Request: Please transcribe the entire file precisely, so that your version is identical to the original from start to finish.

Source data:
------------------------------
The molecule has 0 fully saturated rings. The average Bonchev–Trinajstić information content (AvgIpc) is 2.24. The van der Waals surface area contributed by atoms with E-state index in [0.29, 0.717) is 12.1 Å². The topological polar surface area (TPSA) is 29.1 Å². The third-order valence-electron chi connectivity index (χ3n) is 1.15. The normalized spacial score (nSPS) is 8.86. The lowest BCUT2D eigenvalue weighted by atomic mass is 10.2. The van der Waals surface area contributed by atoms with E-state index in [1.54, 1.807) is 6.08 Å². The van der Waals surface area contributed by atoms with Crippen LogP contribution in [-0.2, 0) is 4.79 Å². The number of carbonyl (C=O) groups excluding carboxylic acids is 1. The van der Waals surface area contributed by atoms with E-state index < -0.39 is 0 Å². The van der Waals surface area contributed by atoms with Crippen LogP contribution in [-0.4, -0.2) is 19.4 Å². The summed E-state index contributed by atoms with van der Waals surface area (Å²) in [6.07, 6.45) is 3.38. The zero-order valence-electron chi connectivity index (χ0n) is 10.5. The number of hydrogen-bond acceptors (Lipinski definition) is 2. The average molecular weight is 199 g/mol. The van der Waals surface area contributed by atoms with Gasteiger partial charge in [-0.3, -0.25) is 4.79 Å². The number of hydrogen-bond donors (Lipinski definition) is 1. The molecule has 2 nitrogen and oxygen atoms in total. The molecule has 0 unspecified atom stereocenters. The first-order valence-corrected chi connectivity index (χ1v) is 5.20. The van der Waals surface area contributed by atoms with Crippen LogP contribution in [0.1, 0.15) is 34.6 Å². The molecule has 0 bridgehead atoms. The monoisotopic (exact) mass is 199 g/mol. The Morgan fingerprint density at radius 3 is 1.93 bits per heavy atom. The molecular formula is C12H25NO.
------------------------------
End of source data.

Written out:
The molecule has 0 fully saturated rings. The average Bonchev–Trinajstić information content (AvgIpc) is 2.24. The van der Waals surface area contributed by atoms with E-state index in [0.29, 0.717) is 12.1 Å². The topological polar surface area (TPSA) is 29.1 Å². The third-order valence-electron chi connectivity index (χ3n) is 1.15. The normalized spacial score (nSPS) is 8.86. The lowest BCUT2D eigenvalue weighted by atomic mass is 10.2. The van der Waals surface area contributed by atoms with E-state index in [1.54, 1.807) is 6.08 Å². The van der Waals surface area contributed by atoms with Crippen LogP contribution in [-0.2, 0) is 4.79 Å². The number of carbonyl (C=O) groups excluding carboxylic acids is 1. The van der Waals surface area contributed by atoms with E-state index < -0.39 is 0 Å². The van der Waals surface area contributed by atoms with Crippen LogP contribution in [-0.4, -0.2) is 19.4 Å². The summed E-state index contributed by atoms with van der Waals surface area (Å²) in [6.07, 6.45) is 3.38. The zero-order valence-electron chi connectivity index (χ0n) is 10.5. The number of hydrogen-bond acceptors (Lipinski definition) is 2. The average molecular weight is 199 g/mol. The van der Waals surface area contributed by atoms with Gasteiger partial charge in [-0.3, -0.25) is 4.79 Å². The number of hydrogen-bond donors (Lipinski definition) is 1. The molecule has 2 nitrogen and oxygen atoms in total. The molecule has 0 unspecified atom stereocenters. The first-order valence-corrected chi connectivity index (χ1v) is 5.20. The van der Waals surface area contributed by atoms with Crippen LogP contribution in [0.1, 0.15) is 34.6 Å². The molecule has 0 bridgehead atoms. The monoisotopic (exact) mass is 199 g/mol. The Morgan fingerprint density at radius 3 is 1.93 bits per heavy atom. The molecular formula is C12H25NO.